Out comes Raposo dressed in top hat, red shirt and vest. By the seventh song, worked up to a fever pitch, he strips his shirts down to a cross tattooed over his heart and jumps into the audience.
It loves him. Some things never change.
Music is still his passion. Half his life ago, Raposo, 24, was one of five singer-dancers wowing sold-out crowds in the boy band Dream Street. With a gold album of the same name in 2001 and hit song, "It Happens Every Time," they were destined for explosive superstardom but broke up at their peak in 2002 over disputes between managers, producers and their parents. Dream Street spawned pop idol Jesse McCartney's career while sales of Raposo's self-titled solo album and Nassau Coliseum crowds thinned out.
Gone is the headset and in-unison dance moves, replaced with smoke machines, a bullhorn and laser light that Raposo toys with, the music dodging in and out in liquefying dizziness. Add a techno dance beat, blended with his strong deep voice and edgier lyrics, and suddenly we're not in Kansas anymore. He's seeking to define himself musically with a new band, Dead Celebrities (my space.com/deadcelebrities), stepping away from his past, yet reminding us of that 1,000-watt performer American girls adored.
"Dead Celebrities music just makes you feel good and want to dance," says Melissa Diamond, 22, a Stony Brook University student who came from Holbrook to see the group in Manhattan. "They're really great guys and put on a good show."
In spring 2008, Raposo assembled musicians who he says "just jelled" to form the pop-rock quintet. Dead Celebrities is the tongue-in-cheek name they took; each member is starting fresh after a modicum of success that waned. Fronting as lead singer, Raposo credits luck in getting drummer Dan Leo of Action Action and Diffuser; bass player Danny Miller, once named a top model by Elle Magazine, and Brian Corona and Jesse Leo from the punk rock scene. They recorded an album in 2009 in Los Angeles with producer Tomas Costanza and released the single "21st Century Girl" on the online music service Last.fm.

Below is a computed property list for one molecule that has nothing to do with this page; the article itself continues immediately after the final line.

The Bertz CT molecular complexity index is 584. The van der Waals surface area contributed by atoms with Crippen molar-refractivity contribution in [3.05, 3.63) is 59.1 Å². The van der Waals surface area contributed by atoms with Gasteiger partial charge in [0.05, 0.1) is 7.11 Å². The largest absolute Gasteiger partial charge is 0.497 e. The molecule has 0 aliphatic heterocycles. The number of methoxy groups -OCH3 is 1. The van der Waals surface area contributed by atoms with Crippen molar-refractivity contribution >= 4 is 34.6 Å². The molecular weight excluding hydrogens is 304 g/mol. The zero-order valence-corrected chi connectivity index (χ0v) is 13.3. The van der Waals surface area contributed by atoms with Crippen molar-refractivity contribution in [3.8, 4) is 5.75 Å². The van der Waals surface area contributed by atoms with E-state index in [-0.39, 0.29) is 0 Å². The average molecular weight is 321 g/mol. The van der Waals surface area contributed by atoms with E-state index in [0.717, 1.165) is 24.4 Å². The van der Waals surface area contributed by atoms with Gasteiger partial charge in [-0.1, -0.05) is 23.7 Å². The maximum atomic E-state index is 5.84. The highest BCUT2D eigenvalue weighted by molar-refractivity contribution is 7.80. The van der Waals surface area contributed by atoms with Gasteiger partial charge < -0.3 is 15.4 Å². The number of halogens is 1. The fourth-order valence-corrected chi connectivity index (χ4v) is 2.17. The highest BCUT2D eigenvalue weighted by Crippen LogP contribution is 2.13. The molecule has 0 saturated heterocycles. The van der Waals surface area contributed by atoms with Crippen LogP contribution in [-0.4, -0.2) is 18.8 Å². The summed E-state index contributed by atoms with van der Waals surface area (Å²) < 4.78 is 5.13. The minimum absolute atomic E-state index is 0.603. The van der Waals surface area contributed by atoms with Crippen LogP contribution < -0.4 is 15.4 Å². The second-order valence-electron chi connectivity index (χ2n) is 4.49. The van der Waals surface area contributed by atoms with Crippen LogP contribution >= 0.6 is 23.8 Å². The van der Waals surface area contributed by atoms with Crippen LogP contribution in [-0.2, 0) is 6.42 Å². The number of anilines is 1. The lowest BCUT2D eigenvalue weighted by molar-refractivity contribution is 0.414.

Raposo's energy is rapturous. Girls shriek and pony up to the stage to get closer. Raposo's the kind of showman you can't take your eyes off of as he plays the audience with give-and-take teasing.
When he leaps onto the pole of stage lights and swings from the ceiling, mom Maryann Raposo, who was always there guiding his career, cringes.
"I don't like when he does things like this. He could get hurt," she says.
His younger sisters - Amanda, 21; Nicole, 17, and Daniella, 15 - cheer and clap. They've seen it all and sacrificed much during this ride Raposo has been on with music. Greg's career took a lot of time and it was very different growing up with a celebrity brother.
Paving the way
Raposo didn't just gain his chops in a boy band. He already had a slew of music credits to his name by the time he was cast in 1999 as the first member of Boy Wonder, then renamed Dream Street, losing a member or two along the way. The group evolved to include Raposo, McCartney, Matt Ballinger, Frankie J. Galasso and Chris Trousdale.
Dream Street, as in Broadway, or the street of dreams, was the creation of producers Louis Baldonieri and Brian Lukow. Originally created as a reality Broadway show about a band with a dream to make it, the show never happened, but the band cut an album with Atlantic Records and toured the country, opening for Britney Spears.
Growing up in Douglas Manor and later Old Brookville, Raposo was the first student of guitar teacher Marie O'Connell of Little Neck. She would book gigs and take Greg to perform at kids' birthday parties, playing '50s rock and roll and Elvis tunes.